Since we’re fast approaching summer in the northern hemisphere, we should take some time to appreciate some of the things we associate with spring: the turn towards warmer weather, the blooming of flowers, and of course, the life-giving rains. However, Naomi Salman has chosen violence and made the rain something to fear in her debut novella, Nothing But The Rain.
Laverne lives, no survives, in a town she knows as Aloisville. Here the rain makes you forget, and the rain does not stop. One drop wipes moments from your conscience, while a bucket load has the power to erase your entire identity. Laverne survives through her journaling, finding ways to stay connected in the haunted landscape she calls home. There are others, though they are separated by the unending downpour. Precautions have been taken to reduce exposure, and in the haunting tranquility the town stirs to escape. But there is something holding them all back. Laverne doesn’t want to fight but may not have a choice in the matter. So she’ll do what it takes to survive.
Nothing But The Rain is a short and chilling story that cuts right down to the bone. It’s told through a collection of nearly coherent journals written by Laverne as she details her life in the rain. She documents small discoveries about the rain, and clues the reader in to what she might think is happening. Salman’s prose is meticulous and cold, giving Laverne’s voice a sharpness to her world weary perspective. It gives her everyday observations an edge that shadows every sentence. She is exhausted by her predicament, but manages to stay on her toes, on guard for the slightest changes in her circumstance. It’s a tenuous and stressful life that teeters on the edge, and Laverne does everything in her power to keep from falling off.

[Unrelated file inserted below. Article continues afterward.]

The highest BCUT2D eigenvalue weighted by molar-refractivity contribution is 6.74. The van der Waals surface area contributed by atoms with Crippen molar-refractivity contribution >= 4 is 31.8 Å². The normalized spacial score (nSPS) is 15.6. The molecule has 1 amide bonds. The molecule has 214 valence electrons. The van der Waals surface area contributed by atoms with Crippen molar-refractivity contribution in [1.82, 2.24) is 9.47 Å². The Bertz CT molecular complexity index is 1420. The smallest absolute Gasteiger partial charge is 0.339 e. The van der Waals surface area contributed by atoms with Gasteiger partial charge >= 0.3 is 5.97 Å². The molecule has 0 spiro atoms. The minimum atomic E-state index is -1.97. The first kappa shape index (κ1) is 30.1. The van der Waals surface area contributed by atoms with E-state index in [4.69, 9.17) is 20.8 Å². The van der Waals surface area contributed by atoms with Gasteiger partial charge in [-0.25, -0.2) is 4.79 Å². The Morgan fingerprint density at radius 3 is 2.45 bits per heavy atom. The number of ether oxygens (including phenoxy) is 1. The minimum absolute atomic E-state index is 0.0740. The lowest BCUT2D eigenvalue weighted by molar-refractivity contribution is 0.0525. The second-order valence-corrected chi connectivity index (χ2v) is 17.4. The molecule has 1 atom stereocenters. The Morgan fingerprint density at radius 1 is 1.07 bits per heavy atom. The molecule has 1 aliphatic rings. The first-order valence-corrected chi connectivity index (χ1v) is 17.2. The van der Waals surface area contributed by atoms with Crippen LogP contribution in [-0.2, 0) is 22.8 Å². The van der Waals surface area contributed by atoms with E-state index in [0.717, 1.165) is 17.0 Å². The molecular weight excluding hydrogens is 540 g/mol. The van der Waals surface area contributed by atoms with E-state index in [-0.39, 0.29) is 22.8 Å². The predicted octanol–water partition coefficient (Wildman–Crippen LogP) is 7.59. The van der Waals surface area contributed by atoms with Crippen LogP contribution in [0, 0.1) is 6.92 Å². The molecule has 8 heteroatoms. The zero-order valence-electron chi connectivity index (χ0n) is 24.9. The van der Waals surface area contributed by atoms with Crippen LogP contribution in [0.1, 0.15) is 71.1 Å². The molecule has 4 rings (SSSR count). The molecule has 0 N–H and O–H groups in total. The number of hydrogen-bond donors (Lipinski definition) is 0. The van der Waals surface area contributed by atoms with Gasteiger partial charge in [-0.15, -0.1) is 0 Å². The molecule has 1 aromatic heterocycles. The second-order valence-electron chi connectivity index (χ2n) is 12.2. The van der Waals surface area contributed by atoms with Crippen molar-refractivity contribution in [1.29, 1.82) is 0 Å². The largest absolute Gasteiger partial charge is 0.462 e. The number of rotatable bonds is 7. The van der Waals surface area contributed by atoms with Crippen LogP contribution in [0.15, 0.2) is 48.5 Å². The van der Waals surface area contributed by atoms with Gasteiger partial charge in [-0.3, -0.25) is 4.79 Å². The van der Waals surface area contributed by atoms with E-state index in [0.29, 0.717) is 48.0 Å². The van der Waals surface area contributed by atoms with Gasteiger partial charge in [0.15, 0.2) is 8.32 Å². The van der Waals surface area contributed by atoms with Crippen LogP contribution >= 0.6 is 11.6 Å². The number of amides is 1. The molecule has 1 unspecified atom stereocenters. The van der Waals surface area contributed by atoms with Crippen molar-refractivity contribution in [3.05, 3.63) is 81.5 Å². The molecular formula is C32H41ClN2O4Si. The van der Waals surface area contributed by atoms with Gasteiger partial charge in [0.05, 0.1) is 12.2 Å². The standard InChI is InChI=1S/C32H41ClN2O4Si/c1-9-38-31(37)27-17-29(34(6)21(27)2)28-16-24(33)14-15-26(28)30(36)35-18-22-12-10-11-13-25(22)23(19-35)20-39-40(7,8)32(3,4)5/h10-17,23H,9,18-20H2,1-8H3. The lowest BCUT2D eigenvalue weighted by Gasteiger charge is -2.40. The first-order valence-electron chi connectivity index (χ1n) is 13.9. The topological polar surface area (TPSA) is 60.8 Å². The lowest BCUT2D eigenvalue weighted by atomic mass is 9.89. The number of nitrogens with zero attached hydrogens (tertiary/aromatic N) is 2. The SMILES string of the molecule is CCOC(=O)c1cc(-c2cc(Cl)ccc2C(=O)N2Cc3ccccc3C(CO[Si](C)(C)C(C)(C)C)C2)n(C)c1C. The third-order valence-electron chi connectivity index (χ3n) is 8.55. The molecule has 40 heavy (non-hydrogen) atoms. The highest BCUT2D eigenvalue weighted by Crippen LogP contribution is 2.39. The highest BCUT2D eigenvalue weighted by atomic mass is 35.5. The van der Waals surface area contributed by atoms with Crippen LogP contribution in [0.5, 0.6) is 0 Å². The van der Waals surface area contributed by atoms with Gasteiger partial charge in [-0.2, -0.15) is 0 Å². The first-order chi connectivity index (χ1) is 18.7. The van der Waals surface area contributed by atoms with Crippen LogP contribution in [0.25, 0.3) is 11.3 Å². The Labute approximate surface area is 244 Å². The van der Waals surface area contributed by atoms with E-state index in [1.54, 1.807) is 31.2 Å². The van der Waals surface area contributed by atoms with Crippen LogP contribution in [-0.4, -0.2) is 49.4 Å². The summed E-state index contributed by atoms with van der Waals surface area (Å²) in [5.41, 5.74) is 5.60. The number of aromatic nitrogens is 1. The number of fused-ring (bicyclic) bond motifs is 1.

Salman pulls no punches though in this short narrative. Laverne is pure survival. Her past, while not wholly missing, is irrelevant. The future is inconceivable beyond the next few hours. This is not only displayed directly in Laverne’s words, but in how the diaries are arrayed. They are populated by broken thoughts, long diatribes, quick notes, and semi extensive histories on the ambiguous past. There are times where it feels like she is trying to console herself, the sole reader. Other times it feels like she is justifying to her future self the person she has had to become, as if looking back is a waste of time and energy. Community plans are near irresponsible in her mind, even though she admits their need at times. Salman is incredible at putting the reader in Laverne’s mindset even though from an outsider view, it’s hard to condone her worldview. It’s haunting in its ability to be understood. The fact that Salman leaves a lot of the mysteries ambiguous only heightens the character tensions.
The story is a strong use of the novella, leaning heavily on its vibes and themes to create an unforgettably stressful experience. It’s a horror story about what it means to survive when you’re unsure of who you might be from one day to the next. How it is to live when you’ve been robbed of being able to be human. How can one trust themselves when their memories, written or not can be called into question? It’s a terrifying story that wears its brutality openly, but not proudly. It doesn’t overstay its welcome, and leaves the reader with more than they were looking for, despite Salman leaving many threads left tangled. I implore you to dive in head first even though it may not be safe to do so.
Rating: Nothing But The Rain – 8.0/10
An ARC of this book was provided to me by the publisher in exchange for an honest review. The thoughts on this book are my own.